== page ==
guide to the marine zooplankton of south eastern Australia
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Image Key > Ostracoda

Ostracoda Dana 1852 Taxonomy
Phylum Arthropoda
Subphylum Crustacea
Class Ostracoda
  • Pelagic ostracods are small, usually less than 2mm.
Distinguishing characteristics
  • On first appearance have some resemblance to cladocerans. However, ostracods differ in that the body is completely enclosed in a clam-like bivalve shell that is hinged dorsally.
  • A transverse adductor muscle, similar to that in clams and mussels, closes the shell.
  • The carapace (shell) can have various shapes but is typically circular, elliptical, or almost rectangular.
  • There is often an anterior antennal notch (not clearly visible on image).
  • The carapace can be smooth, thin, and transparent in planktonic ostracods, while benthic forms have more robust, ornate shells.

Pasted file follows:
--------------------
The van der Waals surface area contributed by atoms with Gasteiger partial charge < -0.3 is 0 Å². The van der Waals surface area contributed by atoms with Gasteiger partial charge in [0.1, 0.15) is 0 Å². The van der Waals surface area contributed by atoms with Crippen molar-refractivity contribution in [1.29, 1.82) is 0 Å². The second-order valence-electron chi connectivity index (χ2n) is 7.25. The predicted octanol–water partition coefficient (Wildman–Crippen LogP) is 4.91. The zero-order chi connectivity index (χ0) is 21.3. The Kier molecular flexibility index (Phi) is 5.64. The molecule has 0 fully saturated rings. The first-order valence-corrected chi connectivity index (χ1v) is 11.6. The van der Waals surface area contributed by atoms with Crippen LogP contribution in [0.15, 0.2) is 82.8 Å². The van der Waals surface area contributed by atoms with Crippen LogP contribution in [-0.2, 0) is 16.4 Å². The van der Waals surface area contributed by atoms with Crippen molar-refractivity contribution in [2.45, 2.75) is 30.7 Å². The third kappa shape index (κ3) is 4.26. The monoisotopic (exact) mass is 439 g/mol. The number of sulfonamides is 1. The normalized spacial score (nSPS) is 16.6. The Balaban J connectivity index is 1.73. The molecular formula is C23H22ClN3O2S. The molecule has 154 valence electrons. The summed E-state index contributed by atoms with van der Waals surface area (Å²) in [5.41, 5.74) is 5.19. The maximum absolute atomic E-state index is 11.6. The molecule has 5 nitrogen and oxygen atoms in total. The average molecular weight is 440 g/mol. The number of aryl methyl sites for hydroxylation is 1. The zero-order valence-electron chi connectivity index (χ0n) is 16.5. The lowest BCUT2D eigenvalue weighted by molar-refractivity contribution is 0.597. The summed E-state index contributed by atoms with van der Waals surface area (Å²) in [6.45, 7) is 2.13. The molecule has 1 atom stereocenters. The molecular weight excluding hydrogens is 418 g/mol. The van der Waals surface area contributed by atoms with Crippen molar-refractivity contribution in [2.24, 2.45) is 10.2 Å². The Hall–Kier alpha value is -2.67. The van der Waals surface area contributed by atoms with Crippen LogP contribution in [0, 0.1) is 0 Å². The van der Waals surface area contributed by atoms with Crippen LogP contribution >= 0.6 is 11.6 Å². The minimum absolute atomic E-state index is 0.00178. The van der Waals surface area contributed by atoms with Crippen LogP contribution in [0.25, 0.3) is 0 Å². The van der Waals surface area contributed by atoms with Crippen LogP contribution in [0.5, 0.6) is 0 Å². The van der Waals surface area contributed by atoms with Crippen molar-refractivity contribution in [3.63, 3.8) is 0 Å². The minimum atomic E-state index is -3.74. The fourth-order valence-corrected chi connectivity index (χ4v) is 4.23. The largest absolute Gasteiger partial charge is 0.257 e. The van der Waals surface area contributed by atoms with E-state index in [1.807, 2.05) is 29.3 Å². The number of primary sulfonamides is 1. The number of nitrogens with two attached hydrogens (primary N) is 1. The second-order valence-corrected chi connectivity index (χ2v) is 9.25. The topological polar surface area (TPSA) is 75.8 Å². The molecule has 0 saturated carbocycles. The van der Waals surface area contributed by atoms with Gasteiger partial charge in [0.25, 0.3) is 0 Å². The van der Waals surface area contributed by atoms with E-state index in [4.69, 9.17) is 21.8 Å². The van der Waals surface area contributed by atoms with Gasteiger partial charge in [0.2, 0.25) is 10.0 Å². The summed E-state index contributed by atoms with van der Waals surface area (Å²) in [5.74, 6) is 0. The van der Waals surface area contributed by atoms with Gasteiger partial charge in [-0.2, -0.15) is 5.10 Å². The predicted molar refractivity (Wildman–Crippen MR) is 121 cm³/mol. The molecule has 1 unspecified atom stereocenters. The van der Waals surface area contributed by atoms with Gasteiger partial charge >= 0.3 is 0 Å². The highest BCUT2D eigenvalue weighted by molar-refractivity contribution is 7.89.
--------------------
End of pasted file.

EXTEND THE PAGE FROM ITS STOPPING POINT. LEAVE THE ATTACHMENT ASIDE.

• The trunk is reduced and unsegmented with 2 or less appendages, much fewer than other adult crustaceans. The abdomen is also reduced.
  • Both the first and second antennae are well developed, extend beyond the carapace, and are the main swimming appendages.
  • They are not particularly common in coastal plankton samples.
  • Benthic samples may be collected when sampling close to the bottom or close in to the shore.

Example of an ostracod




Version 1.0: June 2008 | | Photographs © Anita Slotwinski (unless otherwise specified)
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